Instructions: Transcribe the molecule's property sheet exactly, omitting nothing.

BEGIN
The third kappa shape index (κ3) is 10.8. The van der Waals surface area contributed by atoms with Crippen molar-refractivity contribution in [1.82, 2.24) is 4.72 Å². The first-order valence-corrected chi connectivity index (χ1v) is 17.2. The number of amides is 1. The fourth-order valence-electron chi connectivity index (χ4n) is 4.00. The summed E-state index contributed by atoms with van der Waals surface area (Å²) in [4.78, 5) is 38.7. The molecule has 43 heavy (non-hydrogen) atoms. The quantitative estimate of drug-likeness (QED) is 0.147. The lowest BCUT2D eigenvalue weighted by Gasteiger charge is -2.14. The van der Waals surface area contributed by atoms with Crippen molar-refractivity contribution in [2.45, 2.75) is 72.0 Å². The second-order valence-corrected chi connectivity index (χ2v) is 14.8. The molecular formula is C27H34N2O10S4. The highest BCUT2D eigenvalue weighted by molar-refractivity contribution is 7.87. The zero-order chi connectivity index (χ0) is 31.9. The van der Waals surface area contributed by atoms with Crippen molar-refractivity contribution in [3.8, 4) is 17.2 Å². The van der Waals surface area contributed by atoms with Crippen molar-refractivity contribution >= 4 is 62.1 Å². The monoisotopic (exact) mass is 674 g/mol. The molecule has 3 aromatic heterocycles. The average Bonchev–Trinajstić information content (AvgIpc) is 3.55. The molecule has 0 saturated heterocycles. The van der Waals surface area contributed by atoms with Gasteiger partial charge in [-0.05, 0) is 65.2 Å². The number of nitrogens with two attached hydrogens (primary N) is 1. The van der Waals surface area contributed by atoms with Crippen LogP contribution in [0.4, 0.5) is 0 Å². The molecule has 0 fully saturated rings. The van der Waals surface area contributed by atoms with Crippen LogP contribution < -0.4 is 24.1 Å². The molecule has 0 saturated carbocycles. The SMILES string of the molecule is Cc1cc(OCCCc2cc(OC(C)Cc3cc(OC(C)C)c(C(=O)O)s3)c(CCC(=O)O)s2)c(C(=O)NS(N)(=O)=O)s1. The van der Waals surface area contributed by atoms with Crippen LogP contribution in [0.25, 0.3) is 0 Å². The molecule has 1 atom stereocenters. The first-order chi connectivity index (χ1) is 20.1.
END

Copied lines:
The third kappa shape index (κ3) is 10.8. The van der Waals surface area contributed by atoms with Crippen molar-refractivity contribution in [1.82, 2.24) is 4.72 Å². The first-order valence-corrected chi connectivity index (χ1v) is 17.2. The number of amides is 1. The fourth-order valence-electron chi connectivity index (χ4n) is 4.00. The summed E-state index contributed by atoms with van der Waals surface area (Å²) in [4.78, 5) is 38.7. The molecule has 43 heavy (non-hydrogen) atoms. The quantitative estimate of drug-likeness (QED) is 0.147. The lowest BCUT2D eigenvalue weighted by Gasteiger charge is -2.14. The van der Waals surface area contributed by atoms with Crippen molar-refractivity contribution in [2.45, 2.75) is 72.0 Å². The second-order valence-corrected chi connectivity index (χ2v) is 14.8. The molecular formula is C27H34N2O10S4. The highest BCUT2D eigenvalue weighted by molar-refractivity contribution is 7.87. The zero-order chi connectivity index (χ0) is 31.9. The van der Waals surface area contributed by atoms with Crippen molar-refractivity contribution in [3.8, 4) is 17.2 Å². The van der Waals surface area contributed by atoms with Crippen molar-refractivity contribution >= 4 is 62.1 Å². The monoisotopic (exact) mass is 674 g/mol. The molecule has 3 aromatic heterocycles. The average Bonchev–Trinajstić information content (AvgIpc) is 3.55. The molecule has 0 saturated heterocycles. The van der Waals surface area contributed by atoms with Gasteiger partial charge in [-0.05, 0) is 65.2 Å². The number of nitrogens with two attached hydrogens (primary N) is 1. The van der Waals surface area contributed by atoms with Crippen LogP contribution in [0.4, 0.5) is 0 Å². The molecule has 0 fully saturated rings. The van der Waals surface area contributed by atoms with Crippen LogP contribution < -0.4 is 24.1 Å². The molecule has 0 saturated carbocycles. The SMILES string of the molecule is Cc1cc(OCCCc2cc(OC(C)Cc3cc(OC(C)C)c(C(=O)O)s3)c(CCC(=O)O)s2)c(C(=O)NS(N)(=O)=O)s1. The van der Waals surface area contributed by atoms with Crippen LogP contribution in [0.25, 0.3) is 0 Å². The molecule has 1 atom stereocenters. The first-order chi connectivity index (χ1) is 20.1.